Managing the Social Media Mix


Published on

Managing the Social Media Mix

  • Be the first to comment

  • Be the first to like this

No Downloads
Total views
On SlideShare
From Embeds
Number of Embeds
Embeds 0
No embeds

No notes for slide

Managing the Social Media Mix

  1. 1. An Oracle White PaperSeptember 2012Managing the Social Media Mix
  2. 2. Managing the Social Media MixIntroductionThe growth in social media has overwhelmed many marketers. Things are moving so fast thatmany brand managers stay busy keeping tabs on the latest developments and trends, withlittle time to look at the mix of social media being put into the market.The term marketing mix refers to how a company allocates resources across the four Ps ofmarketing: placement, price, product, and promotion. The social media mix approach outlinedin this white paper applies the same resource allocation concept to social media to determinehow a company should allocate information to Twitter, blogs, Facebook, e-mail, and othersocial marketing outlets. This white paper provides a step-by-step guide for determining yourstrategy—and the proper mix of marketing channels—in social media. With it, you can use thetime you have to efficiently define a balanced social media mix. 1
  3. 3. Managing the Social Media MixEight Steps to a Better Social Media MixSocial media is a continually evolving realm with amazing potential for business communications, but itdoesn’t have to be overwhelming. By following the eight steps outlined in this white paper, you canclearly make decisions about your social media mix and online communications strategy.1. Gather Your PortfolioStart by doing a quick inventory of the social media channels that you already use. If you are like mostbusinesses, you will find that you already have different channels set up and managed by differentpeople. Write each channel name on a Sticky Note: one for Twitter, Facebook, the company blog,e-mail, and any other online communications channel you use. (For the moment, don’t worry aboutsocial media channels you want to use in the future. Those will be covered in a later step.) Having thisdata in front of you can help you organize you channels by overall reach.Figure 1. Gather your portfolio.2. List Your ContentInventory the kinds of information that you distribute through your social media channels, such aswhite papers, status updates, case studies, event information, customer service, and industry discussion.List each content type to make the first column of a table. As you make your list, keep in mind that—beyond different information—there are also different types of conversations you’re trying to fosterwith each piece of informational material. 2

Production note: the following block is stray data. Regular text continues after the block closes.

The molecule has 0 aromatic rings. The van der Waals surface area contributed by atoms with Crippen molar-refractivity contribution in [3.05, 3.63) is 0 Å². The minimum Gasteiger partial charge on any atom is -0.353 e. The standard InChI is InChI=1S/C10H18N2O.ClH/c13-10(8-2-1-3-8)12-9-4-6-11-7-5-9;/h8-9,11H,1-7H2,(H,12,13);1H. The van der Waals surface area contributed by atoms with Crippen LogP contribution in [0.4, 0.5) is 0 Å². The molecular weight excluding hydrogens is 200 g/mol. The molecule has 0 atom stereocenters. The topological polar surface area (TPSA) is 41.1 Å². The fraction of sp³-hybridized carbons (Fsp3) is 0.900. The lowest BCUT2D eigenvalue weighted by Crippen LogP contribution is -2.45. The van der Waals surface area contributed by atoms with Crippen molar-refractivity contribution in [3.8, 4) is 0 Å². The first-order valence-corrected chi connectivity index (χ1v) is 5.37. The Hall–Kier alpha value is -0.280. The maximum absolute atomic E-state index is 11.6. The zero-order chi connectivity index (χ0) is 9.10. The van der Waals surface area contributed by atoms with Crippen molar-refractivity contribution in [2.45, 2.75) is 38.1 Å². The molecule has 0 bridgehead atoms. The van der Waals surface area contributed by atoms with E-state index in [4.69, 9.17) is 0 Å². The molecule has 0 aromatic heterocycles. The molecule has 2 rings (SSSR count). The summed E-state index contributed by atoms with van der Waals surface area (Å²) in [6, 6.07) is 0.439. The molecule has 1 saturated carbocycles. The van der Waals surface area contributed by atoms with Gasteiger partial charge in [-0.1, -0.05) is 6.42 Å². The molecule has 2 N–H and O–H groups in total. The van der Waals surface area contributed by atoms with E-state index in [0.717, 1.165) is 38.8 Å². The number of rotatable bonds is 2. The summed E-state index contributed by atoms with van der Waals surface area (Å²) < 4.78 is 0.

4. 4. Managing the Social Media MixFigure 2. List your content.3. Look Through Four Social Media LensesFour lenses—frequency and formality, the condensing funnel, the waterfall, and subscription size—offer different ways for you to look at your communications to generate new ideas and understandingabout how social marketing works.Figure 3. Look through four social media lenses.Lens 1: Frequency and FormalityOn the content list from Step 2, add two columns, “Frequency” and “Formality.”Frequency means how often you send a communication. Formality means the general level of resourceinvestment the communication requires, how conventional it is, or perhaps how geared toward astrategic audience, response, or result. Frequency and formality tend to be inverse: formal messages goout less often; informal messages, more often.Rank all your content by frequency and formality. For example, if you have 10 content types, rank eachfrom 1 to 10. Your most frequent communication—say Twitter posts—ranks a 1, second-mostfrequent ranks a 2, and so on. 3